In recent discussions with friends, we have bemoaned the misunderstanding of what librarians do in a school. Defending one’s job is a tiring and lonesome battle, and in the midst of budget woes all around, downright fearful. In my network of friends, the discussion has been at times heated but plentiful.
So what can we do? Well constant belly-aching sure does not help. Condemning actions of others (or lack there of) doesn’t help either. Let’s provide some useful ideas for RIGHT NOW. These are actionable items for school librarians to implement now.
Be a Part of New Teacher Orientation:
Despite the many job cuts we’ve seen affecting our own area (geographically and professionally) your school is probably in the process of hiring new teachers. These teachers will be entering your school new, if not new to the profession then new to your school. They will need assistance in many areas. Many schools have a mentor program in place to make this transition easier for new teachers, but this is a prime opportunity for librarians to make an impression to reflect what our program has to offer the teacher and the students. So get over to your principal and get on board with the new teacher orientation. Ask to be a part of it. Offer to conduct a part of it. Have materials and resources available to give to these teachers who we all know will be overwhelmed on the first workday and the first day of school. The planning for this meeting is probably happening now. So it is ripe for your offerings of help.
Provide Staff Development for Induction Teachers:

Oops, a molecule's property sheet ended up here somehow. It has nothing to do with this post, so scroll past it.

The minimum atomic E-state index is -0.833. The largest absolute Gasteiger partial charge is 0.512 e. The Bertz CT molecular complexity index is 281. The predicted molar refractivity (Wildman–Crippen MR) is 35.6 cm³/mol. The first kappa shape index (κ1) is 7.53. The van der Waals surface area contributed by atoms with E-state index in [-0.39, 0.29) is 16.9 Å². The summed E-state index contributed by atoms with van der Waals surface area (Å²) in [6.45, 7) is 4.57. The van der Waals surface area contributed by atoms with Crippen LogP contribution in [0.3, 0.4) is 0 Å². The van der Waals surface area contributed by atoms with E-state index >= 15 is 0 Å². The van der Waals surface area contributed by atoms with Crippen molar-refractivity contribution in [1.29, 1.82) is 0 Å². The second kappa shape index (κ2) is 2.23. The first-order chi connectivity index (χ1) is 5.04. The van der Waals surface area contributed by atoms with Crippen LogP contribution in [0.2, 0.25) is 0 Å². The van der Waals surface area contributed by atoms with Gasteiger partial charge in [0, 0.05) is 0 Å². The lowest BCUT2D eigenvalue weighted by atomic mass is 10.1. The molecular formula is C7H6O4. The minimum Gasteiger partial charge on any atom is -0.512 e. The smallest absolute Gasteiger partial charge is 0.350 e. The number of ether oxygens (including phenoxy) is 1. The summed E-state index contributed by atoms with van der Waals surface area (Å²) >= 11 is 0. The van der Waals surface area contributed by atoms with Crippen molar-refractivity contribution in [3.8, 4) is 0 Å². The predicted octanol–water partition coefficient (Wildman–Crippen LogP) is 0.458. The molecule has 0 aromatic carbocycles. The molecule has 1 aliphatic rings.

Most school systems have a set of first year teachers that are fresh out of college and woefully inexperienced. School systems have in place programs to make these teachers more successful and to retain them after their first year (since there are studies that show retention of these educators is risky in their first few years in the profession.) Think “fight or flight.” Some give a year or so, and then decide to look at another profession. No, education is not easy, and it is definitely a calling. In my area these are known as “Induction” teachers. Induction teachers are given a mentor and some very targeted staff development. As a school librarian, try to get on the list of presenters for staff development of induction teachers. This is another captive audience, and in this setting you can do great things to advocate for what the library program (and school librarian) can offer teachers, in their first year of teaching or even twentieth.
By targeting these two groups, you will make significant impressions about the importance of the library program and exactly what the school librarian does for the education program as a whole–the big picture! And who knows, you may actually change the perception of your program for other members of your educational community, such as building administrators or district level personnel, you know…the powers that be.